Debris found in Atlantic airliner search

THOSE searching for an Air France jet which went missing with 228 people aboard have found debris in the ocean.

THOSE searching for an Air France jet which went missing with 228 people aboard have found debris in the ocean.

Plane seats and other items were sighted 400 miles north-east of Brazil's Fernando do Noronha island, the Brazilian air force said.

They said it was too early to confirm whether the debris is the wreckage of the missing plane.

It also emerged today that an 11-year-old prep school pupil was among the five Britons on the airliner which vanished over the Atlantic.


You may also want to watch:


Alexander Bjoroy, who attended Clifton College preparatory school in Bristol, was one of those aboard the missing Airbus A330 aircraft.

Experts say it is by no means certain that the plane, flying from Rio de Janeiro to Paris, was struck by lightning.

Most Read

Three Irish women, all in their 20s, were also on the plane, which had 12 crew.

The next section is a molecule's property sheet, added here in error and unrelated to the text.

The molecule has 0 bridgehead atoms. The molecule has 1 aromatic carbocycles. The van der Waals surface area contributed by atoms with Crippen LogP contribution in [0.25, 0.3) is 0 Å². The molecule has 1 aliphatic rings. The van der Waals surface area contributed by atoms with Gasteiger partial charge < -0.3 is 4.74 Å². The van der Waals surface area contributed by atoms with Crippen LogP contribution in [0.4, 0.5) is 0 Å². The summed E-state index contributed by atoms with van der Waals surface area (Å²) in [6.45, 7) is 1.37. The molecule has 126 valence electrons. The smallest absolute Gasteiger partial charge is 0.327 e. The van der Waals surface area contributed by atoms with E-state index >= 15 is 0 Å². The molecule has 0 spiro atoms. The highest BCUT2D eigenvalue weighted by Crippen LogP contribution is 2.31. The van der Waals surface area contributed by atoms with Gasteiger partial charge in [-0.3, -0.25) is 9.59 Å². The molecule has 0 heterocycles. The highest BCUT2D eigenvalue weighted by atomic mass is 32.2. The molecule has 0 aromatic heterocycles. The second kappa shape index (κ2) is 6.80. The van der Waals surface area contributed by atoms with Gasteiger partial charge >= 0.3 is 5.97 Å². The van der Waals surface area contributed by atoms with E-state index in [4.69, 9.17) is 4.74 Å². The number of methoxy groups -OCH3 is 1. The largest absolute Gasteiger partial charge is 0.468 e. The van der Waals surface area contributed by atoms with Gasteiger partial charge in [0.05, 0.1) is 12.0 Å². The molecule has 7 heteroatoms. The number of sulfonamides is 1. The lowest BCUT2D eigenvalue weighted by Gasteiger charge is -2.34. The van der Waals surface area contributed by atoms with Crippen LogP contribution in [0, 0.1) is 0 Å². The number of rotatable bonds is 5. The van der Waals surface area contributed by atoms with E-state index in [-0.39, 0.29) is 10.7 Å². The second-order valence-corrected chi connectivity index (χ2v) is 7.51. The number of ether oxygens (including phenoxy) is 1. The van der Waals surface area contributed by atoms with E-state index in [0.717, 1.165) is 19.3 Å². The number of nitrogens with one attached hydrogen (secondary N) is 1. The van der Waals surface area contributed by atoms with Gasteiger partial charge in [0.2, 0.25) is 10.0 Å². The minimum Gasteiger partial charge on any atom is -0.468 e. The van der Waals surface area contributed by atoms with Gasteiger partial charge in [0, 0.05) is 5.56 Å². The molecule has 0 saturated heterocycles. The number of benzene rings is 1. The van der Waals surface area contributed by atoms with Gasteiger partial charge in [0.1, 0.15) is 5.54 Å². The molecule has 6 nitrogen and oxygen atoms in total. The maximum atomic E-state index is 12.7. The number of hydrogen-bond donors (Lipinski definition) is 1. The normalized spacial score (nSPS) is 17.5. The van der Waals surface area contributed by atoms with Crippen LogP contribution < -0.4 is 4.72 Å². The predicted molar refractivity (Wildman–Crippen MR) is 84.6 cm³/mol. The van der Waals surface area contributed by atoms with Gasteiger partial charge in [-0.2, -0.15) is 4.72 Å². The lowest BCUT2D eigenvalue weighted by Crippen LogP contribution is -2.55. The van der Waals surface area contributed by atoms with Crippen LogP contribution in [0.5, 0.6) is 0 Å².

The 216 passengers included a baby and seven children.

French maritime patrol planes took off from Senegal this morning to look for sings of the lost airliner. Brazilian air force planes have been searching the Atlantic since yesterday.

John Milne, headmaster of Clifton College, said: “Alexander was returning to England from his half-term break.

“Alexander joined the prep school in January 2009 and was a well-liked and respected boarder who will be sorely missed by his fellow pupils and staff.”

The aircraft had run into stormy weather with strong turbulence around four hours into the flight which had left Rio at around 11pm UK time on Sunday.

About 15 minutes after the turbulence message, an automatic message was received from the plane - AF447 - indicating a failure in the electrical circuit.

Become a Supporter

This newspaper has been a central part of community life for many years. Our industry faces testing times, which is why we're asking for your support. Every contribution will help us continue to produce local journalism that makes a measurable difference to our community.

Become a Supporter
Comments powered by Disqus